This panel graphically presents the tendency of ven-tilatory equivalents, the ratio of VE to VO2 and VE to VCO2 versus time and work rate. The analysis of ventilatory equivalents provides information to the cli-nician on the presence of dead space/current volume ratio (VD/VT) alterations, concomitant to the venti-lation/perfusion ratio (V/Q) alterations. Furthermore, analysing the ventilatory equivalents, the AT point can be identified. VE/VO2 slope outline an initial reduc-tion followed by parallel direction to the work axis up to the AT. Therefore, it starts to increase related to ventilation increase, as a consequence of the CO2 necessary to the lactic acidosis tamponade. During the isocapnic tamponade period, on the other hand, the VE/VCO2 slope remains constant up to the respirato-ry compensation (RC) point. Beyond the point of RC also VE/VCO2 increases, and this is due to the parti-cular acidosis stimulus no longer compensated on the ventilatory drive.

Panel 5 – Ventilation
This panel presents the course of ventilation (L/min) during an increasing workload; an increase in venti-lation (change of slope of the curve) at the moment of workload above the anaerobic threshold (AT), is evident. The increase in the ventilatory drive is secon-dary to the increase in CO2, as a result of the lactic acidosis buffering and the increase in cellular metabo-lism. A second and further increase in ventilation is noticeable, which determines a second change in the curve slope, and a point of respiratory compensation is defi ned. At this moment the buffer systems are no longer able to compensate the pH, so that acidosis ap-pears, being a strong stimulation for hyperventilation. The phase of isocapnic tamponade defi nes the start phase of the anaerobic threshold up to the point of respiratory compensation. The next phase at the res-piratory compensation point is named uncompensated acidosis or respiratory compensation phase.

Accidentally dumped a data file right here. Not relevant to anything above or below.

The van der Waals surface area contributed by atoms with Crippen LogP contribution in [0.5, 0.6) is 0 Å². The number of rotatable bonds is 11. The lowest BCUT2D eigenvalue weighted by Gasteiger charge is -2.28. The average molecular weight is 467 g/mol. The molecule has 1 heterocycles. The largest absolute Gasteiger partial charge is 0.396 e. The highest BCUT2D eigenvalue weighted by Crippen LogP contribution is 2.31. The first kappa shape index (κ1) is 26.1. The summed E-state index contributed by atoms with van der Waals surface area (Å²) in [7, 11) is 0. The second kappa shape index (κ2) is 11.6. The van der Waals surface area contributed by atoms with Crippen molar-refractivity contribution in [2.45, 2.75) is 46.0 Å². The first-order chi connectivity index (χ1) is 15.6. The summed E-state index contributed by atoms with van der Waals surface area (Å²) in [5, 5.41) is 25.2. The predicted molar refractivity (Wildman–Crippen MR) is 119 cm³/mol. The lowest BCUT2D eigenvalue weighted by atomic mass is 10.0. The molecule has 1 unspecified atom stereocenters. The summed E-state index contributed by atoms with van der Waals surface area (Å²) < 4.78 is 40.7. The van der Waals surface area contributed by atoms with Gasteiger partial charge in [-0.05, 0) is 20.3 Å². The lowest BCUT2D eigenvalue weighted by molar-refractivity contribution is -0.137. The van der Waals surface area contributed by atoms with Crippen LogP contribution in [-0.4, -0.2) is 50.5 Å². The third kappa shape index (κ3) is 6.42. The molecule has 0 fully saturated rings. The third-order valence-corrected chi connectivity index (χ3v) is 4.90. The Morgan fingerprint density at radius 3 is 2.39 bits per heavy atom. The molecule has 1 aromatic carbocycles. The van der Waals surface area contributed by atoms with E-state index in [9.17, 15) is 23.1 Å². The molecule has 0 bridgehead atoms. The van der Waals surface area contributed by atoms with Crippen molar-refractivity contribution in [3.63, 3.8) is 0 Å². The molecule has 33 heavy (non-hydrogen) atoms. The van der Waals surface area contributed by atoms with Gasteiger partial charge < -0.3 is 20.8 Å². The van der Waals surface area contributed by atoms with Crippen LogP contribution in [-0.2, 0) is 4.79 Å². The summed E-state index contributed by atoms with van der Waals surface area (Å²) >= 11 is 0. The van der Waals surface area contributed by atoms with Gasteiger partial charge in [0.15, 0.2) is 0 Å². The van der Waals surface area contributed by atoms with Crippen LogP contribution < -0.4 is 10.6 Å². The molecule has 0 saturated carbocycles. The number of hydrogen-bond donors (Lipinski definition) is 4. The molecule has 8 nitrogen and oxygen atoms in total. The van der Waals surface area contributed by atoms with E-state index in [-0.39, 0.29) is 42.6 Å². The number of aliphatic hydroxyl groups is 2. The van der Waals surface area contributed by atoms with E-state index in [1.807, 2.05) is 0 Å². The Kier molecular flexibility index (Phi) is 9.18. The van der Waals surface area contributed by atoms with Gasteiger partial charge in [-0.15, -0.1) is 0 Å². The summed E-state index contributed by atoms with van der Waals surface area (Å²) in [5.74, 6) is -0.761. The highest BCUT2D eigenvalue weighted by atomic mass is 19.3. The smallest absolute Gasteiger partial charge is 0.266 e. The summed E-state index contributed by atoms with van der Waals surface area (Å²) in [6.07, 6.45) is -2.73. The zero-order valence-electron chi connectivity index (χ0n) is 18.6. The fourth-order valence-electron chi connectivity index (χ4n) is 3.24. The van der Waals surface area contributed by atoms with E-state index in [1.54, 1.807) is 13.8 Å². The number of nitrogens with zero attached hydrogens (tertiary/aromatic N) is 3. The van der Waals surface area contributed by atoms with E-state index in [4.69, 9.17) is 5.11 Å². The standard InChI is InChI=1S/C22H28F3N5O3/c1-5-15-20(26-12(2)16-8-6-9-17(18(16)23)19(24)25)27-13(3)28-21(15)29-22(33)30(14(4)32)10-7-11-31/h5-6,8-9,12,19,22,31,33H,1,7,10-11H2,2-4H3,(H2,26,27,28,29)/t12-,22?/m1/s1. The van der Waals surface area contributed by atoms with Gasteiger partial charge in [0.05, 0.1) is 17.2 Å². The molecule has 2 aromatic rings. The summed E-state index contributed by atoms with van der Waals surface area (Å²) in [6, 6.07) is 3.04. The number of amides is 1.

Panel 6 – Ventilatory efficacy
The VE/VCO2 report provides indications on the organism’s efficiency in eliminating the CO2 produced during the metabolic processes. The slope of the cur-ve defines the entity of ventilation increase, necessary to eliminate a given carbon dioxide production. A high slope value is associated with inefficient ventilation. There is no linearity of VE and VCO2 above the res-piratory compensation point. VE/VCO2 relationship is validated as a powerful prognostic parameter for cardiac and pulmonary disease22. The y-axis intercept derived from the chart is related to the dead space ventilation23.

Panel 7 – End-tidal partial pressures of O2 (PETO2, mmHg) and end-tidal partial pressure of CO2 (PETCO2, mmHg). The third method of AT estimation
The possible presence of ventilation/perfusion mis-match by decreased PETCO2 value is recognized in the ventilation/perfusion mismatch, and in case of hyper-ventilation. A concomitant increase of respiratory exchange ratio (panel 8) confi rms and identify a situa-tion of hyperventilation.

Figure 1. Presents CV, ventilatory, ventilation-perfusion matching and metabolic responses to exercise, displayed in standard nine-panel plot in a 51-year old athlete.

Panel 8 – Respiratory exchange ratio (respiratory quotient) (RER, R); RER=VCO2/ VO2
The metabolic pathway of chemical energy producti-on involves the use of oxygen for energy substrates oxidation (mainly carbohydrates and lipids) and CO2 produced by oxidative reactions. In the ATP produc-tion when fatty acids are used,23 O2 molecules are needed to oxidize a fatty acid molecule and 16 mo-lecules of CO2 are produced (RER=16/23=0.7) The carbohydrates oxidation involves the utilization of six O2 molecules and six molecules of CO2 are produced (RER=6/6=1). During CPET on the y-axis, RER begins at 0.8 and the rise above 1.0 validates a maximal exer-cise test21,24.

Panel 9 – Tidal volume, ventilation and respiratory frequency
The behaviour of ventilation is represented by the re-lation of tidal volume (VT) and ventilation (VE). The patient’s vital capacity (VC) and inspiratory capacity (IC) is pictured in a parallel line to the x-axis, and the maximum voluntary ventilation (MVV=FEV1x40) on a parallel line to the y-axis. The origin isogram deter-mines the ventilatory frequency. Breathing reserve is computed as MVV-VE using panel nine parameters24.
Figure 1. The 9 panel plot data display and inter-pretation. Cardiopulmonary exercise test of a 51-year old athlete. Ramp test with an increment of 20 W/Min. Nine-panel plot display of the results, with 10-second averaging. Panels marked in red (1,2,3): „Circulatory axis”, indicating that these panels show parameters important for the evaluation of circulato-ry function and circulatory reserve. Panels marked in green (1,5,9): „Ventilatory axis”, indicating that these panels show parameters important for the evaluation of ventilatory function and ventilatory reserve. Panels marked in blue (1,4,6,7): „Ventilatory efficiency axis”, indicating that these panels show parameters impor-tant for the evaluation of ventilatory efficiency and the relationship of ventilation to perfusion during exercise. Panels marked in grey (8): „General metabolic changes” (RER).
(Courtesy of Dr. med Daniel Dumitrescu, Klinik für Allgemeine und Interventionelle Kardiologie/Herz-und Diabeteszentrum Nordrhein-Westfalen, Germany)